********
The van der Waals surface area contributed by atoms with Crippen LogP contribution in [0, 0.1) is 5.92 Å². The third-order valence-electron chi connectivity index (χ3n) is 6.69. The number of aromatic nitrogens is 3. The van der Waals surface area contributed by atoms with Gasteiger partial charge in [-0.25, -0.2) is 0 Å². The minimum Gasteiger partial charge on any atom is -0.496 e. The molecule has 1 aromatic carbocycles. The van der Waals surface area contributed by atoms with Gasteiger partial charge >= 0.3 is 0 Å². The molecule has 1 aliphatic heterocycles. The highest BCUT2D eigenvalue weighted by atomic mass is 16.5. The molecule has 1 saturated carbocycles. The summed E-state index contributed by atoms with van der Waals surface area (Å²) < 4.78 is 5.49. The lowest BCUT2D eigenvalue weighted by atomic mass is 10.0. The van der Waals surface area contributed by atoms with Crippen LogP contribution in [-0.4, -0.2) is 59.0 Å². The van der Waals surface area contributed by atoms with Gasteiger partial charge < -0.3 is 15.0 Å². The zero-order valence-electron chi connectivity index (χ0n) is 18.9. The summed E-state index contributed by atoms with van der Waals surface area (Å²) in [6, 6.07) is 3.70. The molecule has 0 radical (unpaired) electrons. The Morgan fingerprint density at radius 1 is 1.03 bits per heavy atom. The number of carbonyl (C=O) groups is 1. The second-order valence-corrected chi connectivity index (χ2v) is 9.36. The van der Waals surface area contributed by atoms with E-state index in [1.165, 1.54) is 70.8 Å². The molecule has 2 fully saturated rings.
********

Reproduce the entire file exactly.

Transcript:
The van der Waals surface area contributed by atoms with Crippen LogP contribution in [0, 0.1) is 5.92 Å². The third-order valence-electron chi connectivity index (χ3n) is 6.69. The number of aromatic nitrogens is 3. The van der Waals surface area contributed by atoms with Gasteiger partial charge in [-0.25, -0.2) is 0 Å². The minimum Gasteiger partial charge on any atom is -0.496 e. The molecule has 1 aromatic carbocycles. The van der Waals surface area contributed by atoms with Gasteiger partial charge >= 0.3 is 0 Å². The molecule has 1 aliphatic heterocycles. The highest BCUT2D eigenvalue weighted by atomic mass is 16.5. The molecule has 1 saturated carbocycles. The summed E-state index contributed by atoms with van der Waals surface area (Å²) < 4.78 is 5.49. The lowest BCUT2D eigenvalue weighted by atomic mass is 10.0. The van der Waals surface area contributed by atoms with Crippen LogP contribution in [-0.4, -0.2) is 59.0 Å². The van der Waals surface area contributed by atoms with Gasteiger partial charge < -0.3 is 15.0 Å². The zero-order valence-electron chi connectivity index (χ0n) is 18.9. The summed E-state index contributed by atoms with van der Waals surface area (Å²) in [6, 6.07) is 3.70. The molecule has 0 radical (unpaired) electrons. The Morgan fingerprint density at radius 1 is 1.03 bits per heavy atom. The number of carbonyl (C=O) groups is 1. The second-order valence-corrected chi connectivity index (χ2v) is 9.36. The van der Waals surface area contributed by atoms with E-state index in [1.165, 1.54) is 70.8 Å². The molecule has 2 fully saturated rings.